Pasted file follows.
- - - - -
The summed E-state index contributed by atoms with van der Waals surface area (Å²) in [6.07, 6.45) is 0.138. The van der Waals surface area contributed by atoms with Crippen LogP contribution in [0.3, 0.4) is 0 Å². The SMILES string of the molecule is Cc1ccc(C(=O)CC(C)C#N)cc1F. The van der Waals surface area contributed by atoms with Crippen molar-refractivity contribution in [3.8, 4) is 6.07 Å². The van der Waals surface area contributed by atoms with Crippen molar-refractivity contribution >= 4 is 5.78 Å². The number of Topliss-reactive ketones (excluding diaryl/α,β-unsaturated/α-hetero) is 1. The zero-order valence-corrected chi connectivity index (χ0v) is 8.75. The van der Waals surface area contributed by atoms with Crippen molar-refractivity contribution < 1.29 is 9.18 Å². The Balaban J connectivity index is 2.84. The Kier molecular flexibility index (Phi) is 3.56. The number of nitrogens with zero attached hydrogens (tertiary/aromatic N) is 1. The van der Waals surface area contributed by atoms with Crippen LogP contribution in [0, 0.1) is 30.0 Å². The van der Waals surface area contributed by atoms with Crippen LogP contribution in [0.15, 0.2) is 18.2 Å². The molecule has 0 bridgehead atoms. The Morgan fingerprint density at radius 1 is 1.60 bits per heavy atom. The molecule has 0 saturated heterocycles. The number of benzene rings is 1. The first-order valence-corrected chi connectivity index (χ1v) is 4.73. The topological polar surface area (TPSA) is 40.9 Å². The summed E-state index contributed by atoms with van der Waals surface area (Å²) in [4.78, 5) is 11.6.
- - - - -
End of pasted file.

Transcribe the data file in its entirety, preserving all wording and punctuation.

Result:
The summed E-state index contributed by atoms with van der Waals surface area (Å²) in [6.07, 6.45) is 0.138. The van der Waals surface area contributed by atoms with Crippen LogP contribution in [0.3, 0.4) is 0 Å². The SMILES string of the molecule is Cc1ccc(C(=O)CC(C)C#N)cc1F. The van der Waals surface area contributed by atoms with Crippen molar-refractivity contribution in [3.8, 4) is 6.07 Å². The van der Waals surface area contributed by atoms with Crippen molar-refractivity contribution >= 4 is 5.78 Å². The number of Topliss-reactive ketones (excluding diaryl/α,β-unsaturated/α-hetero) is 1. The zero-order valence-corrected chi connectivity index (χ0v) is 8.75. The van der Waals surface area contributed by atoms with Crippen molar-refractivity contribution < 1.29 is 9.18 Å². The Balaban J connectivity index is 2.84. The Kier molecular flexibility index (Phi) is 3.56. The number of nitrogens with zero attached hydrogens (tertiary/aromatic N) is 1. The van der Waals surface area contributed by atoms with Crippen LogP contribution in [0, 0.1) is 30.0 Å². The van der Waals surface area contributed by atoms with Crippen LogP contribution in [0.15, 0.2) is 18.2 Å². The molecule has 0 bridgehead atoms. The Morgan fingerprint density at radius 1 is 1.60 bits per heavy atom. The molecule has 0 saturated heterocycles. The number of benzene rings is 1. The first-order valence-corrected chi connectivity index (χ1v) is 4.73. The topological polar surface area (TPSA) is 40.9 Å². The summed E-state index contributed by atoms with van der Waals surface area (Å²) in [4.78, 5) is 11.6.